Former U.S. Olympic sprinters Tommie Smith and John Carlos — who famously raised their fists during a medal ceremony in the 1968 Summer Games — are looking to Carmelo Anthony and other NBA stars to follow in their footsteps.
Speaking to The Undefeated — the ESPN website focused on the intersection of race, sports and culture — Smith said that he was impressed by the New York Knicks star’s “attitude of truth.”
“The truth he tells like it should be told, so the other people can see themselves in what he is doing. It’s a bit like the old times,” Smith said.
Anthony’s social activism has been prominent in recent weeks. On July 25, Anthony hosted a town hall in Los Angeles, at which local teenagers, community leaders, and LAPD officers came together to for a wide-ranging discussion.
Carlos told The Undefeated that he is looking to Anthony’s peers to “be a voice for the voiceless.”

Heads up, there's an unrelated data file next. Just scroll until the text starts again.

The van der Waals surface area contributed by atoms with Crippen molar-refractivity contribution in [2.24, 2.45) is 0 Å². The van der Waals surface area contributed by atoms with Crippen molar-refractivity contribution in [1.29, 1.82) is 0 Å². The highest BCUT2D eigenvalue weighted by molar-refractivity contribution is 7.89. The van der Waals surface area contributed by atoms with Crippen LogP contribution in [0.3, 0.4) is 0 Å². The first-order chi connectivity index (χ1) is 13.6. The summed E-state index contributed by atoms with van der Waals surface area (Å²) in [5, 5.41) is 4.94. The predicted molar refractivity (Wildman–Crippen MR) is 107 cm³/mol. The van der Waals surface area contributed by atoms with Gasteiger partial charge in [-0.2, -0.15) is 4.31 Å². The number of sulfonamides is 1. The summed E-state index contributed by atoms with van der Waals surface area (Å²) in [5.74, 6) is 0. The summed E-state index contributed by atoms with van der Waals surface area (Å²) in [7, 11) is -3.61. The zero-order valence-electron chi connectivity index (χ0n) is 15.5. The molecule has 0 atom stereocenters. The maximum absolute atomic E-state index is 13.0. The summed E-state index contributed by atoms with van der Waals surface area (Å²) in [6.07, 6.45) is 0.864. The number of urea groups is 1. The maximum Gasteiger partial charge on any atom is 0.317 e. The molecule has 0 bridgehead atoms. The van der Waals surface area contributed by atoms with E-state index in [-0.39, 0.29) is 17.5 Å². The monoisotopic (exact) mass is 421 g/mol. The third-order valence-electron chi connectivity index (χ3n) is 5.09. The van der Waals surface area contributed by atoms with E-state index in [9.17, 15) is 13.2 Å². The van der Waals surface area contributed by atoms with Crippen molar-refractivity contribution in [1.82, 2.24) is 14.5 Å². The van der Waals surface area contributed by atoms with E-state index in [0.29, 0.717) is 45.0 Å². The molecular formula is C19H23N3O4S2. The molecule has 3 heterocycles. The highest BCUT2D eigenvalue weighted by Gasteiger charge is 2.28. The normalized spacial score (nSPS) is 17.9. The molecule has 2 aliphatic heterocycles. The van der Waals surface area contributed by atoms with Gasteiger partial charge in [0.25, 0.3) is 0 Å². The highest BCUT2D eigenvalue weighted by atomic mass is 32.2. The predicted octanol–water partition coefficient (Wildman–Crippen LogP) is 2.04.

It’s not just Carmelo Anthony. It’s LeBron (James). It’s Chris (Bosh). It’s (Dwyane) Wade. It’s all the individuals collectively. I think this is a lifelong relay. This is not a moment with two people in 1968. It’s a movement. These young individual athletes are an extension of that movement. They have a vision on how things can be based, on how we felt at that time that is relative to the fact that I can’t be concerned about myself as much as I should be concerned about individuals who grew up in my community or the individuals who are suffering throughout the world for various reasons.
They realize they can be what we anticipated being in ’68. So we commend each and every one of them for what they’re doing. We hope that they can encourage others, not only professional athletes, but professionals in general to stand up and be a voice for the voiceless
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